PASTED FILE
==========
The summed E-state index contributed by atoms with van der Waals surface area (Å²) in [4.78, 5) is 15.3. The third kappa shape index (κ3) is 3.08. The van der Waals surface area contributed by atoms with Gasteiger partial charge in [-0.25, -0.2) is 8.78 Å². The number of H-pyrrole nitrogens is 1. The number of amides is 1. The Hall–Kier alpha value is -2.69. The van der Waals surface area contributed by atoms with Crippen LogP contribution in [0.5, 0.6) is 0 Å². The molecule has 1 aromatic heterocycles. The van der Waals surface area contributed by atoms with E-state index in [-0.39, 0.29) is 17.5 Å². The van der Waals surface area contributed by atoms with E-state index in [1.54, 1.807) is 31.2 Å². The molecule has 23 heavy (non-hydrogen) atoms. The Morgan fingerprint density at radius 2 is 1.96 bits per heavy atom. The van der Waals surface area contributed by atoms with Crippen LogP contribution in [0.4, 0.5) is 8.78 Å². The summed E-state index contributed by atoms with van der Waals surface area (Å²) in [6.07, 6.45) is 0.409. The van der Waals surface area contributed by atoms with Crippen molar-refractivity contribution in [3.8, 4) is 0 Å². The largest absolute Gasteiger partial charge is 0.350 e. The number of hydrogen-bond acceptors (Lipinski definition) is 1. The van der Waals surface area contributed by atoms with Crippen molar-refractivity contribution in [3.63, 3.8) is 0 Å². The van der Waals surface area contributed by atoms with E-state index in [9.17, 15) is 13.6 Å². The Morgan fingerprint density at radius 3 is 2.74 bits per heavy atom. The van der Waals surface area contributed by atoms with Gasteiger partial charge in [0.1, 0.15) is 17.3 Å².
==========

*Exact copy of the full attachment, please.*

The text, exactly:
The summed E-state index contributed by atoms with van der Waals surface area (Å²) in [4.78, 5) is 15.3. The third kappa shape index (κ3) is 3.08. The van der Waals surface area contributed by atoms with Gasteiger partial charge in [-0.25, -0.2) is 8.78 Å². The number of H-pyrrole nitrogens is 1. The number of amides is 1. The Hall–Kier alpha value is -2.69. The van der Waals surface area contributed by atoms with Crippen LogP contribution in [0.5, 0.6) is 0 Å². The molecule has 1 aromatic heterocycles. The van der Waals surface area contributed by atoms with E-state index in [-0.39, 0.29) is 17.5 Å². The van der Waals surface area contributed by atoms with E-state index in [1.54, 1.807) is 31.2 Å². The molecule has 23 heavy (non-hydrogen) atoms. The Morgan fingerprint density at radius 2 is 1.96 bits per heavy atom. The van der Waals surface area contributed by atoms with Crippen LogP contribution in [0.4, 0.5) is 8.78 Å². The summed E-state index contributed by atoms with van der Waals surface area (Å²) in [6.07, 6.45) is 0.409. The van der Waals surface area contributed by atoms with Crippen molar-refractivity contribution in [3.8, 4) is 0 Å². The largest absolute Gasteiger partial charge is 0.350 e. The number of hydrogen-bond acceptors (Lipinski definition) is 1. The van der Waals surface area contributed by atoms with Crippen molar-refractivity contribution in [3.63, 3.8) is 0 Å². The van der Waals surface area contributed by atoms with E-state index in [9.17, 15) is 13.6 Å². The Morgan fingerprint density at radius 3 is 2.74 bits per heavy atom. The van der Waals surface area contributed by atoms with Gasteiger partial charge in [0.1, 0.15) is 17.3 Å².